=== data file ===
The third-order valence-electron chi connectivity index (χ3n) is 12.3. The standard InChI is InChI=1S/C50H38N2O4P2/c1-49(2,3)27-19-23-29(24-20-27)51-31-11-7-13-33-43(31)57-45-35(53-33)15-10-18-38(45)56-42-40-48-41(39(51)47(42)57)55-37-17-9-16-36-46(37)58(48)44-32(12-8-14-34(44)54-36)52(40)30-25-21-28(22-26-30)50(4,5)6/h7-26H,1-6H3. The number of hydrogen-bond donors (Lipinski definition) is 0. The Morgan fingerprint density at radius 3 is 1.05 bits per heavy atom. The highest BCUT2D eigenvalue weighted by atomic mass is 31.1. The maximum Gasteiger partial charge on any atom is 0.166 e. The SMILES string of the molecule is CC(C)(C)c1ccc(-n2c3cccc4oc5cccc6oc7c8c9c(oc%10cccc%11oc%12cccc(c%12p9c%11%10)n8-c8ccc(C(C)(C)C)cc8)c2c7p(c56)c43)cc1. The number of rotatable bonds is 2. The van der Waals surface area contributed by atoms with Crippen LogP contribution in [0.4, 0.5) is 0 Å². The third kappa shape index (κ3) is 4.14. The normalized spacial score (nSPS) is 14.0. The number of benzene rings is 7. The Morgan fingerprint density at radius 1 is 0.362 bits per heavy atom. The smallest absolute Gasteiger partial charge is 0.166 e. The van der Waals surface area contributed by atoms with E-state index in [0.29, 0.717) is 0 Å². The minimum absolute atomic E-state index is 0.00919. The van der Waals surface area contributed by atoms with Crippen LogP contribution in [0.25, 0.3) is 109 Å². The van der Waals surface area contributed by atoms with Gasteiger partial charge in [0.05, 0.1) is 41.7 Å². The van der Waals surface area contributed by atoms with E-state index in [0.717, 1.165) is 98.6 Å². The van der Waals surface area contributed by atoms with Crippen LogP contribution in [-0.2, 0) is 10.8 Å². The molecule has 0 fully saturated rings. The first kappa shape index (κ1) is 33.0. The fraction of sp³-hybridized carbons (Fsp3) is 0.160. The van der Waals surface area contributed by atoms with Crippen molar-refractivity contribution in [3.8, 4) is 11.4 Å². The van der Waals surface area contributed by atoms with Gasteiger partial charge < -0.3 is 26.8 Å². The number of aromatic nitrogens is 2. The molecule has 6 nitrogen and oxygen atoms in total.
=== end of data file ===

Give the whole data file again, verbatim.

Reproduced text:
The third-order valence-electron chi connectivity index (χ3n) is 12.3. The standard InChI is InChI=1S/C50H38N2O4P2/c1-49(2,3)27-19-23-29(24-20-27)51-31-11-7-13-33-43(31)57-45-35(53-33)15-10-18-38(45)56-42-40-48-41(39(51)47(42)57)55-37-17-9-16-36-46(37)58(48)44-32(12-8-14-34(44)54-36)52(40)30-25-21-28(22-26-30)50(4,5)6/h7-26H,1-6H3. The number of hydrogen-bond donors (Lipinski definition) is 0. The Morgan fingerprint density at radius 3 is 1.05 bits per heavy atom. The highest BCUT2D eigenvalue weighted by atomic mass is 31.1. The maximum Gasteiger partial charge on any atom is 0.166 e. The SMILES string of the molecule is CC(C)(C)c1ccc(-n2c3cccc4oc5cccc6oc7c8c9c(oc%10cccc%11oc%12cccc(c%12p9c%11%10)n8-c8ccc(C(C)(C)C)cc8)c2c7p(c56)c43)cc1. The number of rotatable bonds is 2. The van der Waals surface area contributed by atoms with Crippen LogP contribution in [0.4, 0.5) is 0 Å². The third kappa shape index (κ3) is 4.14. The normalized spacial score (nSPS) is 14.0. The number of benzene rings is 7. The Morgan fingerprint density at radius 1 is 0.362 bits per heavy atom. The smallest absolute Gasteiger partial charge is 0.166 e. The van der Waals surface area contributed by atoms with E-state index in [0.29, 0.717) is 0 Å². The minimum absolute atomic E-state index is 0.00919. The van der Waals surface area contributed by atoms with Crippen LogP contribution in [0.25, 0.3) is 109 Å². The van der Waals surface area contributed by atoms with Gasteiger partial charge in [0.05, 0.1) is 41.7 Å². The van der Waals surface area contributed by atoms with E-state index in [0.717, 1.165) is 98.6 Å². The van der Waals surface area contributed by atoms with Crippen LogP contribution in [-0.2, 0) is 10.8 Å². The molecule has 0 fully saturated rings. The first kappa shape index (κ1) is 33.0. The fraction of sp³-hybridized carbons (Fsp3) is 0.160. The van der Waals surface area contributed by atoms with Crippen molar-refractivity contribution in [3.8, 4) is 11.4 Å². The van der Waals surface area contributed by atoms with Gasteiger partial charge < -0.3 is 26.8 Å². The number of aromatic nitrogens is 2. The molecule has 6 nitrogen and oxygen atoms in total.